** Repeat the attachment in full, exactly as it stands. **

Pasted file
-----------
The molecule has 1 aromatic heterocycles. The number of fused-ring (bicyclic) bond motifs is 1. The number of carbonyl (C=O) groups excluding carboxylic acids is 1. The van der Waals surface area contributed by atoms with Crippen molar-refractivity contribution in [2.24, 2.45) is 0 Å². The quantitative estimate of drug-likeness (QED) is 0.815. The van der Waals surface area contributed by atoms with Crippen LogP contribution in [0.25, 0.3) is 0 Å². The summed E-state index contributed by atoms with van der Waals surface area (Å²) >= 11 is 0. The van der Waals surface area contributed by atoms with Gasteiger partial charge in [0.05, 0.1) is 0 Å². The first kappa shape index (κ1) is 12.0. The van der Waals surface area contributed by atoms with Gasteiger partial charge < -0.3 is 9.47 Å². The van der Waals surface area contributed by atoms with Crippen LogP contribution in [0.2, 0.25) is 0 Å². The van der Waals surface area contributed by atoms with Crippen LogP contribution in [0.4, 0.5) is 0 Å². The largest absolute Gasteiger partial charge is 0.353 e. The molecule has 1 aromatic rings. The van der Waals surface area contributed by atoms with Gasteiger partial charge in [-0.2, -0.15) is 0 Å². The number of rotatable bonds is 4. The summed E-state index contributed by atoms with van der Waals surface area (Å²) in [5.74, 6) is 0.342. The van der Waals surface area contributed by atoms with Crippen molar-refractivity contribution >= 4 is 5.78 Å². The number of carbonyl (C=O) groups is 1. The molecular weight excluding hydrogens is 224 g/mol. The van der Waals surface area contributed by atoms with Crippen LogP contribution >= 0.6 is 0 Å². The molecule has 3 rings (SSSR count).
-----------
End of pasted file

The molecule has 1 aromatic heterocycles. The number of fused-ring (bicyclic) bond motifs is 1. The number of carbonyl (C=O) groups excluding carboxylic acids is 1. The van der Waals surface area contributed by atoms with Crippen molar-refractivity contribution in [2.24, 2.45) is 0 Å². The quantitative estimate of drug-likeness (QED) is 0.815. The van der Waals surface area contributed by atoms with Crippen LogP contribution in [0.25, 0.3) is 0 Å². The summed E-state index contributed by atoms with van der Waals surface area (Å²) >= 11 is 0. The van der Waals surface area contributed by atoms with Gasteiger partial charge in [0.05, 0.1) is 0 Å². The first kappa shape index (κ1) is 12.0. The van der Waals surface area contributed by atoms with Gasteiger partial charge < -0.3 is 9.47 Å². The van der Waals surface area contributed by atoms with Crippen LogP contribution in [0.2, 0.25) is 0 Å². The van der Waals surface area contributed by atoms with Crippen LogP contribution in [0.4, 0.5) is 0 Å². The largest absolute Gasteiger partial charge is 0.353 e. The molecule has 1 aromatic rings. The van der Waals surface area contributed by atoms with Gasteiger partial charge in [-0.2, -0.15) is 0 Å². The number of rotatable bonds is 4. The summed E-state index contributed by atoms with van der Waals surface area (Å²) in [5.74, 6) is 0.342. The van der Waals surface area contributed by atoms with Crippen molar-refractivity contribution >= 4 is 5.78 Å². The number of carbonyl (C=O) groups is 1. The molecular weight excluding hydrogens is 224 g/mol. The van der Waals surface area contributed by atoms with Crippen LogP contribution >= 0.6 is 0 Å². The molecule has 3 rings (SSSR count).